This month's Food for Thought will be held on Wednesday, February 14, 2024. Associate dean Jeff Morenoff will host a panel with staff from the Prison Creative Arts Project to discuss Unpacking Justice, Policy, and Artistic Advocacy.Please join us to share your thoughts and learn more! Pizza will be provided on a first-come first-served basis.
Our Food for Thought series is returning this Wednesday, January 31 from 11:30-12:50 in the Annenberg Auditorium. Our discussion topic will be “The Vital Role of Students in the Presidential Election,” and we will be joined by a panel that includes Abdul El-Sayed, Rusty Hills, Landon Myers, Erica Reilly, and Naomi Garcia.
Food for thought attendance is limited to Ford School students, faculty, and staff. Pizza will be provided on a first-come first-serve basis.
Roughly once a month, we will convene community conversations to devour pizza and discuss burning issues in policy and politics. These off-the-record conversations will aim to foster frank and open dialogue among Ford students, faculty, and staff. Each session will feature one or more Ford professors or scholars with relevant expertise, but these will not be lectures. They will be guided conversations in which we share both comments and questions, listen and learn from one another, and seek to co-produce knowledge on policy issues in the United States and around the world. Please come to learn more and to share your ideas.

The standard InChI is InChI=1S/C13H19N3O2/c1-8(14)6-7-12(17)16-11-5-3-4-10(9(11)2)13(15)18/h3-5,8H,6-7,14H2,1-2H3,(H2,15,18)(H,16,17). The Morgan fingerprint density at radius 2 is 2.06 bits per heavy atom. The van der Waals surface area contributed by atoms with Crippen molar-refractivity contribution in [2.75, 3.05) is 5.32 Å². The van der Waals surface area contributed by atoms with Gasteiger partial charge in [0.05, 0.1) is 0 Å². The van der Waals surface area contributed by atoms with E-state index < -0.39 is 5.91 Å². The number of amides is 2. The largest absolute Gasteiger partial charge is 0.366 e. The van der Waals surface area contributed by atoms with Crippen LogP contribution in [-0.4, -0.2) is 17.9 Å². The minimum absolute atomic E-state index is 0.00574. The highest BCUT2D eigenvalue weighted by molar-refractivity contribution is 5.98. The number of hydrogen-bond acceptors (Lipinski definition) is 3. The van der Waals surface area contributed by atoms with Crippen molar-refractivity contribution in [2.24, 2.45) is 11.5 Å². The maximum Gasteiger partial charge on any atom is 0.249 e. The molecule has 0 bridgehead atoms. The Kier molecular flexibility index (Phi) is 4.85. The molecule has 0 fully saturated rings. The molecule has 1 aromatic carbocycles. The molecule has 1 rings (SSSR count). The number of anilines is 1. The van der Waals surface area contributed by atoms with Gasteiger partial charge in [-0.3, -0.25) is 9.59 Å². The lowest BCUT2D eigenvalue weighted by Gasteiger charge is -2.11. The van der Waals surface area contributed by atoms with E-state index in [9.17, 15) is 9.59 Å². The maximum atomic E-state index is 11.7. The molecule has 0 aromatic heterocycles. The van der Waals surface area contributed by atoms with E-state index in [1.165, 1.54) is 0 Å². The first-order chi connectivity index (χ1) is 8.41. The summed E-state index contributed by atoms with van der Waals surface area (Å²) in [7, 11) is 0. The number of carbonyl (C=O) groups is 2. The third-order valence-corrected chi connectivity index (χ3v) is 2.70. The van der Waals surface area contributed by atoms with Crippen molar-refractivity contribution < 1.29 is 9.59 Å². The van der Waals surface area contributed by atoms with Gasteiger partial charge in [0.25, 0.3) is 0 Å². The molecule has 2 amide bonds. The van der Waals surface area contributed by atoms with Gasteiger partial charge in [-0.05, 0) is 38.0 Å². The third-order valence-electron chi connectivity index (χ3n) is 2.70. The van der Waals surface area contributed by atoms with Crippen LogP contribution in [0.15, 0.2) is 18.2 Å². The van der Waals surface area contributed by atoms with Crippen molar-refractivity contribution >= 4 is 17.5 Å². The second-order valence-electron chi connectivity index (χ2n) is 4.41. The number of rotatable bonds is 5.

Join for the first installment of this year's "Food for Thought" series. Associate Dean Jeffrey Morenoff will lead a community conversation on cybersecurity, and the broader implications of such attacks. Professor Javed Ali and Ford School student contributors will reflect on cyber attacks, perpetrator goals, the impact on affected institutions, and how institutions respond.
The first event in the Ford School's new "Food for thought" series will feature Abdul El-Sayed and Rusty Hills for a conversation on midterm elections. What do we know about the factors that tend to help or hurt incumbent and opposition parties in midterm elections? What trends are apparent in the lead-up to midterms here in the United States? And how can members of our community engage to promote a healthy electoral process?